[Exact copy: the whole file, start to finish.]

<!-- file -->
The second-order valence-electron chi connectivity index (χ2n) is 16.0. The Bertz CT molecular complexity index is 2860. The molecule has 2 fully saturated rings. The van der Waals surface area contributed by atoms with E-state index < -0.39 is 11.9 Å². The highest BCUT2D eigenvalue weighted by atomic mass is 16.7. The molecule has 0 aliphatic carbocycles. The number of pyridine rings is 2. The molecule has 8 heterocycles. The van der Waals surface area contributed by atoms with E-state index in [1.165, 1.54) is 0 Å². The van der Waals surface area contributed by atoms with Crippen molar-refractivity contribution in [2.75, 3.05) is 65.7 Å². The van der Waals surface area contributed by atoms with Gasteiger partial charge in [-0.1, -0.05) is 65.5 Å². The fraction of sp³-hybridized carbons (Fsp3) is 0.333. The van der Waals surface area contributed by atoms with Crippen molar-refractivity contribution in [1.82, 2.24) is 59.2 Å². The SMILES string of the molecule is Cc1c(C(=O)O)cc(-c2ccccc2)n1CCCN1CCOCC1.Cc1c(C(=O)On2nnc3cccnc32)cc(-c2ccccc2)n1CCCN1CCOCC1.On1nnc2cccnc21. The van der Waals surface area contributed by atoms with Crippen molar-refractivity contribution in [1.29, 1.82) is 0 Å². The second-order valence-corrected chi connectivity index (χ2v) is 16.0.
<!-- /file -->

The second-order valence-electron chi connectivity index (χ2n) is 16.0. The Bertz CT molecular complexity index is 2860. The molecule has 2 fully saturated rings. The van der Waals surface area contributed by atoms with E-state index < -0.39 is 11.9 Å². The highest BCUT2D eigenvalue weighted by atomic mass is 16.7. The molecule has 0 aliphatic carbocycles. The number of pyridine rings is 2. The molecule has 8 heterocycles. The van der Waals surface area contributed by atoms with E-state index in [1.165, 1.54) is 0 Å². The van der Waals surface area contributed by atoms with Crippen molar-refractivity contribution in [2.75, 3.05) is 65.7 Å². The van der Waals surface area contributed by atoms with Gasteiger partial charge in [-0.1, -0.05) is 65.5 Å². The fraction of sp³-hybridized carbons (Fsp3) is 0.333. The van der Waals surface area contributed by atoms with Crippen molar-refractivity contribution in [1.82, 2.24) is 59.2 Å². The SMILES string of the molecule is Cc1c(C(=O)O)cc(-c2ccccc2)n1CCCN1CCOCC1.Cc1c(C(=O)On2nnc3cccnc32)cc(-c2ccccc2)n1CCCN1CCOCC1.On1nnc2cccnc21. The van der Waals surface area contributed by atoms with Crippen molar-refractivity contribution in [1.29, 1.82) is 0 Å². The second-order valence-corrected chi connectivity index (χ2v) is 16.0.